Dr. Sara Diamond moderates panel discussion at BIO International Convention

Dr. Sara Diamond with panel members
Thursday, June 22, 2017 - 2:15pm

This week, President Sara Diamond moderated a panel discussion on gamification at BIO 2017, the world’s largest gathering of the biotechnology industry. Titled Game Theory and the Brain – How Gamification is Leading to Better Brain Heath and Outcomes, the panel discussion explored the relationship between internet quizzes and video games with better brain and mental health. Attendees learned about new gamification approaches in the guise of an internet quiz, which can identify markers for brain health and help lead to earlier assessment, diagnosis and treatment for patients.

Panel members included Michael Meagher, president and CEO, Cogniciti; Patrick Dwivedi, chief executive officer, Ehave, Inc. and Dr. Graeme Moffat, vice-president, Scientific & Regulatory Affairs, InteraXon Inc. The speakers led an engaging and educational panel discussion on brain research, commercialization and care while confirming Ontario’s role as a world leader in these categories.

Tweetris

Tweetris -- pairs compete in front of a large display to make random Tetris blocks (Tetrominos). A picture is taken of the winner of each round as they make the shape, and this is tweeted to TweetrisTO. Anyone can play a game of Tetris using these Tetromino images in real time on their smartphone or web browser. This was a curated exhibit in Scotia Bank Nuit Blanche on October 1, 2011, and has since been demoed at the Digifest 2011 conference, Dalhousie University Open House, and will be submitted as an art exhibit to TEI 2012. Research is currently underway to examine factors impacting gameplay (setting, audience participation, observation of prior players) over the course of Nuit Blanche.

http://forum.grand-nce.ca/index.php/Artifact:4325

 

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An image of someone playing the Tweetris game
Sunday, August 19, 2012 - 7:15pm
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Suzanne Stein
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Pokémon Go - a game changer for augmented reality

Screenshot from Pokemon GO

Everybody’s talking about Pokémon Go! The augmented reality game isn’t even (officially) available in Canada yet but it’s taking the country by storm. In the US, the game already has more users than Tinder and Twitter.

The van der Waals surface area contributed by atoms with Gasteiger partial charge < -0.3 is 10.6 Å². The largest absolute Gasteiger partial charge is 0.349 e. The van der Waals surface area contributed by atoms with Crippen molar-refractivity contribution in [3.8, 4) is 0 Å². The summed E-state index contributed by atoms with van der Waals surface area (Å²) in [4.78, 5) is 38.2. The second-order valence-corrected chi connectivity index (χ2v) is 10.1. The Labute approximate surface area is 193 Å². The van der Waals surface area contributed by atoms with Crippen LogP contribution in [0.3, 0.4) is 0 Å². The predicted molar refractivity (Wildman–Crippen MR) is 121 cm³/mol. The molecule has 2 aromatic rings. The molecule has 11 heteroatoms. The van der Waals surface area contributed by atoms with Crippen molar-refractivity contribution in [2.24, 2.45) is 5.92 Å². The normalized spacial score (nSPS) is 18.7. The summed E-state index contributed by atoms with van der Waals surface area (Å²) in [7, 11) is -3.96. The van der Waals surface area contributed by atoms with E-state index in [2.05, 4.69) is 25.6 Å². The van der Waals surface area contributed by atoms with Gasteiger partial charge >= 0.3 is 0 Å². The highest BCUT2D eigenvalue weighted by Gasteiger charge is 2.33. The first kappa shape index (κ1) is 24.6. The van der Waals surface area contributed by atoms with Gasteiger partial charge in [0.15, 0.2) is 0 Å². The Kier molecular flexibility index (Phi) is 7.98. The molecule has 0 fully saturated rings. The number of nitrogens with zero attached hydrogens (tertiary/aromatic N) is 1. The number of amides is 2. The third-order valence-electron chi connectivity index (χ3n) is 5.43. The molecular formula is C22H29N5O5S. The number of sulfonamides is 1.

Augmented reality is a real-world view that is supplemented (augmented) by computer-generated elements such as sound, images, graphics or video.

OCAD U faculty member Emma Westecott is a world leader in gaming and game design. She was a programmer and then producer for the best-selling Starship Titanic game.

“Pokémon Go is a game changer as it marks the evolution of a classic gaming brand on to new platforms using new technologies,” Westecott says. “To become mainstream, any new technology needs widespread adoption, and the fan base brought to augmented reality by passionate Pokémon players provides that.”

Games have always been used to introduce new technology to markets, Westecott says. “I think it has taken a while to get the technologies working together reliably. GPS is a fairly mature technology, whilst augmented reality is much newer. Getting them working together reliably enough to handle the amount of Pokémon users Go has is non-trivial.”

“The popularity of Pokémon Go will trigger an explosion of augmented reality collecting games. Perhaps more interestingly, it will bring an exploration of different genres of games in augmented reality and the mixed reality game sector.”

Discover three Pokestops at OCAD U and battle it out at a Pokémon gym, located by the mural on the outside of our Student Gallery. You can also learn more about augmented reality and game design in our undergraduate and graduate Digital Futures programs. 

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